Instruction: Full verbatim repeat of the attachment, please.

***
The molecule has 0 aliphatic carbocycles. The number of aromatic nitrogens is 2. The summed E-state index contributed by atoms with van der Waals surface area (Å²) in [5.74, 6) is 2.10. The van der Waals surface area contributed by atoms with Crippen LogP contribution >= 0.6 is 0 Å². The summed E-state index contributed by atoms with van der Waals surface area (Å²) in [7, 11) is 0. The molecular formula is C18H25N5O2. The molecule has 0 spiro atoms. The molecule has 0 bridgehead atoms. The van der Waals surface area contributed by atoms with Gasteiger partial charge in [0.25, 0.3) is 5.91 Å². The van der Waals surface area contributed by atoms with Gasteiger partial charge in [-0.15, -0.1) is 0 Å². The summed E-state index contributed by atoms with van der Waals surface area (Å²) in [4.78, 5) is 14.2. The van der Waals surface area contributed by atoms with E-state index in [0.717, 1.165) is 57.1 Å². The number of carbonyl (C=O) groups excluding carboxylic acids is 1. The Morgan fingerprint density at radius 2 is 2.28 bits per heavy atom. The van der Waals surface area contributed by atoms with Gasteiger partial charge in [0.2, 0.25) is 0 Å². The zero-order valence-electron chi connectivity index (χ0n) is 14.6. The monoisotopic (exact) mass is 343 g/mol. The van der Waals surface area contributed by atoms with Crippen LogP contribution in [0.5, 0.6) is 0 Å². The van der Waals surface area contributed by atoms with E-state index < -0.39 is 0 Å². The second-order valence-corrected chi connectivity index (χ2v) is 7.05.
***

The molecule has 0 aliphatic carbocycles. The number of aromatic nitrogens is 2. The summed E-state index contributed by atoms with van der Waals surface area (Å²) in [5.74, 6) is 2.10. The van der Waals surface area contributed by atoms with Crippen LogP contribution >= 0.6 is 0 Å². The summed E-state index contributed by atoms with van der Waals surface area (Å²) in [7, 11) is 0. The molecular formula is C18H25N5O2. The molecule has 0 spiro atoms. The molecule has 0 bridgehead atoms. The van der Waals surface area contributed by atoms with Gasteiger partial charge in [0.25, 0.3) is 5.91 Å². The van der Waals surface area contributed by atoms with Gasteiger partial charge in [-0.15, -0.1) is 0 Å². The summed E-state index contributed by atoms with van der Waals surface area (Å²) in [4.78, 5) is 14.2. The van der Waals surface area contributed by atoms with E-state index in [0.717, 1.165) is 57.1 Å². The number of carbonyl (C=O) groups excluding carboxylic acids is 1. The Morgan fingerprint density at radius 2 is 2.28 bits per heavy atom. The van der Waals surface area contributed by atoms with Gasteiger partial charge in [0.2, 0.25) is 0 Å². The zero-order valence-electron chi connectivity index (χ0n) is 14.6. The monoisotopic (exact) mass is 343 g/mol. The van der Waals surface area contributed by atoms with Crippen LogP contribution in [0.5, 0.6) is 0 Å². The van der Waals surface area contributed by atoms with E-state index < -0.39 is 0 Å². The second-order valence-corrected chi connectivity index (χ2v) is 7.05.